Cassation against a failure to delete a name on the list of unwelcome foreigners
Chakib Marakchi is a Moroccan citizen. In 2009, he applied to the Head of the Office for Foreigners for the removal of his personal data from both the Polish list of unwelcome foreigners and the Schengen Information System. The Office for Foreigners twice declined Mr Marakchi’s request.
During the proceedings before the Office for Foreigners, Chakib Marakchi argued that he had no knowledge of the reasons behind the decision to insert his personal data into the registers.
On 28 February 2013 Mr Marakchi filed a cassation complaint against the judgement of the Provincial Administrative Court in Warsaw dated 28 December 2012, case no. V SA/Wa 173/12. The Provincial Administrative Court dismissed Marakchi’s appeal against the ruling of the Head of the Office for Foreigners who had refused to delete the appellant’s personal data from both the Polish list of unwelcome foreigners and the Schengen Information System. The case was brought before the Supreme Administrative Court for the second time. In the first judgement in Mr Marakchi’s case made on 14 December 2011, case number II OSK 1938/10, the Supreme Administrative Court found mistakes on the part of the first instance court and referred the case for reconsideration.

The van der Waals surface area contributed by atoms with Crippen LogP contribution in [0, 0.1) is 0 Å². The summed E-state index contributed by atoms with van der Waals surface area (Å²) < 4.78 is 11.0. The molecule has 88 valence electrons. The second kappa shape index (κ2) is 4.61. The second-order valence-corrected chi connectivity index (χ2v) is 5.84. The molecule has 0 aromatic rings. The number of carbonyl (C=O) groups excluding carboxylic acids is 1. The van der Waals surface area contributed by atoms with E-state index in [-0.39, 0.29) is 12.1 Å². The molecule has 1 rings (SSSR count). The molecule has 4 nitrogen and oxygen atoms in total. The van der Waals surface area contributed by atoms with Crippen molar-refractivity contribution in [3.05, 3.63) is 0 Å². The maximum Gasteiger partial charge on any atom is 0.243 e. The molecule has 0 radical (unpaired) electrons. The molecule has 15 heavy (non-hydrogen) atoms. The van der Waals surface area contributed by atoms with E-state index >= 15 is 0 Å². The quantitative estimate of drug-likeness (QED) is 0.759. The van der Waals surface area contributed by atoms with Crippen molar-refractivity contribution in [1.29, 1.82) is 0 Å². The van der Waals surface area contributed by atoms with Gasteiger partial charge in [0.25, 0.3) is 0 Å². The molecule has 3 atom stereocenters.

“The provisions of the Foreigners Act don’t allow foreigners to learn about the factual basis of their entries into the Polish register of unwelcome foreigners and the Schengen Information System. Also, they are not allowed to review case files which contain classified information”, says Michał Chylak, a HFHR lawyer.
Professional counsel for Mr Marakchi also was denied access to all the case files even though he had a valid security clearance. Both the attorney for Chakib Marakchi and the Helsinki Foundation for Human Rights expressed reasonable doubts regarding the constitutionality of the wording and interpretation of the relevant statutory provisions.
“In a situation where case files have been classified, Polish law offers no procedural remedy enabling a person subject to expulsion from the country, or his or her legal representative, to effectively defend their case”, says Mr Chylak.
According to the HFHR, a denial of one’s access to classified case files, if argued before the European Court of Human Rights, may result in ECtHR finding a violation of the right to fair trial, right to privacy and the right to an effective remedy. Furthermore, the HFHR points out that under Article 1 of Protocol No. 7 to the European Convention on Human Rights, the adjudicating organ is obliged to specify, already before the end of the proceedings, the reasons for expulsion related to the protection of public order existing in respect of the persons subject to expulsion.
The case is included in the HFHR Strategic Litigation Programme and conducted pro bono by legal counsellor Artur Zawadowski and trainee legal counsellor Jarosław Jankowski, attorneys with Weil Gotshal & Manges.